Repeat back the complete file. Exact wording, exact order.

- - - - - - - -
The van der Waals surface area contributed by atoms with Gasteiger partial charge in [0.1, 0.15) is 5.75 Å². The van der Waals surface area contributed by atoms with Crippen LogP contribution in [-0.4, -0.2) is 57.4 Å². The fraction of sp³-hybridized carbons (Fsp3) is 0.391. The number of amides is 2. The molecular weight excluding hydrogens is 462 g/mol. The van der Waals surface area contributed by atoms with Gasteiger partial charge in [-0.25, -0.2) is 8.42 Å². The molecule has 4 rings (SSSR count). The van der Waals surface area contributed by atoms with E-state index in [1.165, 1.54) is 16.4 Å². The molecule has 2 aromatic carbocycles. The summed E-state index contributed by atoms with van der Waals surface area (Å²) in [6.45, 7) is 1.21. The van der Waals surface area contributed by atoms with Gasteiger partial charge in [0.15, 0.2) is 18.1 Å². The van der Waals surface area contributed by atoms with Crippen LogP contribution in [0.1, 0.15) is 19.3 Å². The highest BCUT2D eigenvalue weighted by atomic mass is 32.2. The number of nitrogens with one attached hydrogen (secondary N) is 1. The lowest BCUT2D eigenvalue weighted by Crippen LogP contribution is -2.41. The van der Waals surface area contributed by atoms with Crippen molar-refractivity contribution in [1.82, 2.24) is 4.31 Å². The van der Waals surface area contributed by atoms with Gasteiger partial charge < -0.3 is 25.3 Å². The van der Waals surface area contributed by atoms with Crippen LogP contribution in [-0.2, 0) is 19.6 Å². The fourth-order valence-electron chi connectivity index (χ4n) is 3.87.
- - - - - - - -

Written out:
The van der Waals surface area contributed by atoms with Gasteiger partial charge in [0.1, 0.15) is 5.75 Å². The van der Waals surface area contributed by atoms with Crippen LogP contribution in [-0.4, -0.2) is 57.4 Å². The fraction of sp³-hybridized carbons (Fsp3) is 0.391. The number of amides is 2. The molecular weight excluding hydrogens is 462 g/mol. The van der Waals surface area contributed by atoms with Gasteiger partial charge in [-0.25, -0.2) is 8.42 Å². The molecule has 4 rings (SSSR count). The van der Waals surface area contributed by atoms with E-state index in [1.165, 1.54) is 16.4 Å². The molecule has 2 aromatic carbocycles. The summed E-state index contributed by atoms with van der Waals surface area (Å²) in [6.45, 7) is 1.21. The van der Waals surface area contributed by atoms with Gasteiger partial charge in [0.15, 0.2) is 18.1 Å². The van der Waals surface area contributed by atoms with Crippen LogP contribution in [0.1, 0.15) is 19.3 Å². The highest BCUT2D eigenvalue weighted by atomic mass is 32.2. The number of nitrogens with one attached hydrogen (secondary N) is 1. The lowest BCUT2D eigenvalue weighted by Crippen LogP contribution is -2.41. The van der Waals surface area contributed by atoms with Crippen molar-refractivity contribution in [1.82, 2.24) is 4.31 Å². The van der Waals surface area contributed by atoms with Gasteiger partial charge < -0.3 is 25.3 Å². The van der Waals surface area contributed by atoms with Crippen LogP contribution in [-0.2, 0) is 19.6 Å². The fourth-order valence-electron chi connectivity index (χ4n) is 3.87.